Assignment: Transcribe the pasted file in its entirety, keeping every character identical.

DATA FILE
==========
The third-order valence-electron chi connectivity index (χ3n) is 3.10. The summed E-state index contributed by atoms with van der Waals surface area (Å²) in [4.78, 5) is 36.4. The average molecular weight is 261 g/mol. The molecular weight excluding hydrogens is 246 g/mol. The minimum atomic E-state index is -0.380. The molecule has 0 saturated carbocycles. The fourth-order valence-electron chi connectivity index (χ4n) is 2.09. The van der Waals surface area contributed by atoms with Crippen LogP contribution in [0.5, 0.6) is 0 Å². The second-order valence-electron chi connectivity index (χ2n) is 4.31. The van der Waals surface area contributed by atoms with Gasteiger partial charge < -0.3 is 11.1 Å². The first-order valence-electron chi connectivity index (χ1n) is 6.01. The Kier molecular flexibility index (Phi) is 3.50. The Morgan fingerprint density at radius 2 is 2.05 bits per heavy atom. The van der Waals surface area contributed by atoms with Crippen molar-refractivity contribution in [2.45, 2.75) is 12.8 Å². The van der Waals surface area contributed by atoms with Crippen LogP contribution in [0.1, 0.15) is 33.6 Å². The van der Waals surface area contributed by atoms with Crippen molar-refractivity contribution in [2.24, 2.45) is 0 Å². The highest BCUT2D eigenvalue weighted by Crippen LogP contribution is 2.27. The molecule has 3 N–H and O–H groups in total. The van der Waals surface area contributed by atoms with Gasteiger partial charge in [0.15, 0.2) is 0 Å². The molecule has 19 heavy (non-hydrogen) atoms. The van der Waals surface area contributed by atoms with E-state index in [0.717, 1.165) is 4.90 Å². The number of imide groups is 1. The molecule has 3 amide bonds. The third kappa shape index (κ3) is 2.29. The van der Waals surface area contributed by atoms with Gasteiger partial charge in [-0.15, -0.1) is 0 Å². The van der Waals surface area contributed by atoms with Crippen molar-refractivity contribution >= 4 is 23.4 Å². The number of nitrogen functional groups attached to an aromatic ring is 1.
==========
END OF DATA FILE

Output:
The third-order valence-electron chi connectivity index (χ3n) is 3.10. The summed E-state index contributed by atoms with van der Waals surface area (Å²) in [4.78, 5) is 36.4. The average molecular weight is 261 g/mol. The molecular weight excluding hydrogens is 246 g/mol. The minimum atomic E-state index is -0.380. The molecule has 0 saturated carbocycles. The fourth-order valence-electron chi connectivity index (χ4n) is 2.09. The van der Waals surface area contributed by atoms with Crippen LogP contribution in [0.5, 0.6) is 0 Å². The second-order valence-electron chi connectivity index (χ2n) is 4.31. The van der Waals surface area contributed by atoms with Gasteiger partial charge < -0.3 is 11.1 Å². The first-order valence-electron chi connectivity index (χ1n) is 6.01. The Kier molecular flexibility index (Phi) is 3.50. The Morgan fingerprint density at radius 2 is 2.05 bits per heavy atom. The van der Waals surface area contributed by atoms with Crippen molar-refractivity contribution in [2.45, 2.75) is 12.8 Å². The van der Waals surface area contributed by atoms with Crippen LogP contribution in [0.1, 0.15) is 33.6 Å². The van der Waals surface area contributed by atoms with Crippen molar-refractivity contribution in [2.24, 2.45) is 0 Å². The highest BCUT2D eigenvalue weighted by Crippen LogP contribution is 2.27. The molecule has 3 N–H and O–H groups in total. The van der Waals surface area contributed by atoms with Gasteiger partial charge in [0.15, 0.2) is 0 Å². The molecule has 19 heavy (non-hydrogen) atoms. The van der Waals surface area contributed by atoms with E-state index in [0.717, 1.165) is 4.90 Å². The number of imide groups is 1. The molecule has 3 amide bonds. The third kappa shape index (κ3) is 2.29. The van der Waals surface area contributed by atoms with Gasteiger partial charge in [-0.15, -0.1) is 0 Å². The van der Waals surface area contributed by atoms with Crippen molar-refractivity contribution >= 4 is 23.4 Å². The number of nitrogen functional groups attached to an aromatic ring is 1.